A pharmacist entered a plea of guilty to federal misdemeanor charges that he violated the Federal Food, Drug, and Cosmetic Act.
ISSUE OF THE CASE
A pharmacist entered a plea of guilty to federal misdemeanor charges that he violated the Federal Food, Drug, and Cosmetic Act. He later came to court to have this nullified due to alleged ineffective assistance of legal counsel when he entered the plea. Are there arguments that will get his earlier plea reviewed?
FACTS OF THE CASE
A pharmacist in a southern state had been practicing at a compounding pharmacy that specialized in respiratory medications. After leaving this position and while he was employed elsewhere, he was contacted by representatives of the FDA, FBI, and the US Postal Inspection Service who had questions about alleged shipment of subpotent or superpotent medications by his former employer, some of which were billed to Medicare. The pharmacist maintained that during this and subsequent interviews with the federal agents, he was never told that he was a target of their investigations.
He had several meetings with them, and 15 months after the initial communication, he was contacted by an assistant US attorney who indicated she wanted to meet with him and his attorney. The pharmacist contacted the only local attorney he knew, an attorney who had handled some civil law matters for him in the past.
The pharmacist and his attorney attended the meeting, at which they were informed that the federal government intended to prosecute the owners of the pharmacist’s former employment firm for Medicare fraud. The government sought the pharmacist’s assistance with the case. The investigators had concluded that the pharmacist had knowingly compounded and shipped misbranded drug products in interstate commerce. In exchange for his full cooperation with the prosecution, he would be charged with only a misdemeanor offense, thereby avoiding a potential federal felony conviction.
The pharmacist entered a plea of guilty and received a year of probation, a $1000 fine, and an amount of restitution to be determined. Two years later, the pharmacist was notified by the Office of the Inspector General of US Health and Human Services that he might be excluded from participating in Medicare or Medicaid for 5 years. The pharmacist claimed he had never been alerted to that possible exclusion from federally funded health programs by his attorney. About 8 months later, the pharmacist was notified that he was indeed being subject to an exclusion order, a sanction that he later learned had not been applied to the pharmacist who succeeded him at the pharmacy and who had also been charged. The board of pharmacy was also considering action against his licensure status.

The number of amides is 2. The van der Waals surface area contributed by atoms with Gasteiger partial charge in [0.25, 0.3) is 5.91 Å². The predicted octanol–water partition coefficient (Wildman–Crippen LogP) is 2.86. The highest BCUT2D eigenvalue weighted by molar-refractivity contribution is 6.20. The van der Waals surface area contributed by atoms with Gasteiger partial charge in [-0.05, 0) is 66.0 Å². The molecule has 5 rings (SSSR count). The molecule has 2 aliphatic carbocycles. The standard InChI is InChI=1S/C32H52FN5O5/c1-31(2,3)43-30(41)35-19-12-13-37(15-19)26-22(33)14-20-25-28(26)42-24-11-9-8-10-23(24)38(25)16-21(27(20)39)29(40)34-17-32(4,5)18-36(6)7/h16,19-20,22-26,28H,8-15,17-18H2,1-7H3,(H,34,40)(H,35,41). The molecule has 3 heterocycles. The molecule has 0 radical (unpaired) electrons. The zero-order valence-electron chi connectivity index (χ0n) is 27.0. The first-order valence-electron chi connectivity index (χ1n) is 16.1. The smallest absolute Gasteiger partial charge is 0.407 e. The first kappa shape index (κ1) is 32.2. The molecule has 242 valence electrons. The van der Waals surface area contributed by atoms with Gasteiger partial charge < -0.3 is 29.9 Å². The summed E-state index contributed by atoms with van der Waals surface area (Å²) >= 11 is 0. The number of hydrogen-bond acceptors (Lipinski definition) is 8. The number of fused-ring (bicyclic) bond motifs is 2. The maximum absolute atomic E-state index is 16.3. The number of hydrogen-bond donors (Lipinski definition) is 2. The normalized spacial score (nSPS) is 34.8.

The pharmacist filed a petition with the federal trial court to have his guilty plea vacated, arguing that his attorney had not represented him effectively.
THE COURT’S RULING
Following an extensive review of the records in the case, the federal judge did not accept all the pharmacist’s arguments but did conclude that the pharmacist had made a “substantial showing” that he had been denied certain rights secured to him under the Sixth Amendment to the US Constitution. That led the court to issue a certificate of appealability, meaning that there was some indication that his federal constitutional rights had been violated during the criminal proceeding. That certificate secured a review of the matter for the pharmacist.
THE COURT’S REASONING
The court reviewed a substantial number of statements by the pharmacist and his attorney, concluding that their strategy was “to play a delaying game.” The objective, as described by the attorney, was to get the best plea-bargaining deal possible while pushing back the date when the state board of pharmacy might take action against the pharmacist’s license to practice.
The attorney did report reviewing the exclusion statute with the pharmacist, both the portion dealing with mandatory exclusion and the part addressing permissive exclusion. The attorney had concluded that the former applied to felony charges, whereas the latter provision applied to misdemeanor allegations.
A claim of ineffective assistance of counsel has 2 components: deficient performance of the attorney, and resultant prejudice for the defendant. The court found neither.
The certificate of appealability, which would secure a court review of the pharmacist’s case, requires a “substantial showing ... that jurists of reason would find it debatable whether there is a valid claim of the denial of a constitutional right.” The judge handling the case at this point concluded that the pharmacist had met that threshold.
Dr. Fink is a professor of pharmacy law and policy and the Kentucky Pharmacists Association Endowed Professor of Leadership at the University of Kentucky College of Pharmacy, Lexington.